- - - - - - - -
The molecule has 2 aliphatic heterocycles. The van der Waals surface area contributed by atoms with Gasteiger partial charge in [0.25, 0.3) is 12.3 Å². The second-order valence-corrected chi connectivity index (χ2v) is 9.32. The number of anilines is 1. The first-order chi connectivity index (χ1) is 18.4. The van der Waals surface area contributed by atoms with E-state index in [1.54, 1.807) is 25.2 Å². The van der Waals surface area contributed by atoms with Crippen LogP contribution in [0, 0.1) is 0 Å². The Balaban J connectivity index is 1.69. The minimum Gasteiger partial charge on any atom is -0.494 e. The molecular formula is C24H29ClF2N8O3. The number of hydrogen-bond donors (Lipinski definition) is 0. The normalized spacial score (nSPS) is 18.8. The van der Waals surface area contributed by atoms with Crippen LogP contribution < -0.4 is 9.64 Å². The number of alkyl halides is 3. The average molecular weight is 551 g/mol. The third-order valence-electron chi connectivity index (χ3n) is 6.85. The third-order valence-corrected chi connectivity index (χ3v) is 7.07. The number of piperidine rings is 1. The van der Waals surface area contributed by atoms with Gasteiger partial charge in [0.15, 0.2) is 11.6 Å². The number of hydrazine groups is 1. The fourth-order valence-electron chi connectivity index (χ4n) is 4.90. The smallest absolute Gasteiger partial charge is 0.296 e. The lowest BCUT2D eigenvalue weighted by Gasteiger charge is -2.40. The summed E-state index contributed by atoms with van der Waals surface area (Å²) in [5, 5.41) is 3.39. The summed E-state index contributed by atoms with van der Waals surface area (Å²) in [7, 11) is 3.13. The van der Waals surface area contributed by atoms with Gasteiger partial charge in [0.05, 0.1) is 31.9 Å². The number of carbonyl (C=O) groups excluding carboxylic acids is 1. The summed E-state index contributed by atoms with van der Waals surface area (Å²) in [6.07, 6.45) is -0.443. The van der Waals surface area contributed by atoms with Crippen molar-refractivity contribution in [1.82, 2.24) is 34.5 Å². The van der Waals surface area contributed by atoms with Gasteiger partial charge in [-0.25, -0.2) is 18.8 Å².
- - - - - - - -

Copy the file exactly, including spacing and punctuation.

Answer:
The molecule has 2 aliphatic heterocycles. The van der Waals surface area contributed by atoms with Gasteiger partial charge in [0.25, 0.3) is 12.3 Å². The second-order valence-corrected chi connectivity index (χ2v) is 9.32. The number of anilines is 1. The first-order chi connectivity index (χ1) is 18.4. The van der Waals surface area contributed by atoms with E-state index in [1.54, 1.807) is 25.2 Å². The van der Waals surface area contributed by atoms with Crippen LogP contribution in [0, 0.1) is 0 Å². The Balaban J connectivity index is 1.69. The minimum Gasteiger partial charge on any atom is -0.494 e. The molecular formula is C24H29ClF2N8O3. The number of hydrogen-bond donors (Lipinski definition) is 0. The normalized spacial score (nSPS) is 18.8. The van der Waals surface area contributed by atoms with Crippen LogP contribution < -0.4 is 9.64 Å². The number of alkyl halides is 3. The average molecular weight is 551 g/mol. The third-order valence-electron chi connectivity index (χ3n) is 6.85. The third-order valence-corrected chi connectivity index (χ3v) is 7.07. The number of piperidine rings is 1. The van der Waals surface area contributed by atoms with Gasteiger partial charge in [0.15, 0.2) is 11.6 Å². The number of hydrazine groups is 1. The fourth-order valence-electron chi connectivity index (χ4n) is 4.90. The smallest absolute Gasteiger partial charge is 0.296 e. The lowest BCUT2D eigenvalue weighted by Gasteiger charge is -2.40. The summed E-state index contributed by atoms with van der Waals surface area (Å²) in [5, 5.41) is 3.39. The summed E-state index contributed by atoms with van der Waals surface area (Å²) in [7, 11) is 3.13. The van der Waals surface area contributed by atoms with Gasteiger partial charge in [0.05, 0.1) is 31.9 Å². The number of carbonyl (C=O) groups excluding carboxylic acids is 1. The summed E-state index contributed by atoms with van der Waals surface area (Å²) in [6.07, 6.45) is -0.443. The van der Waals surface area contributed by atoms with Crippen molar-refractivity contribution in [1.82, 2.24) is 34.5 Å². The van der Waals surface area contributed by atoms with Gasteiger partial charge in [-0.25, -0.2) is 18.8 Å².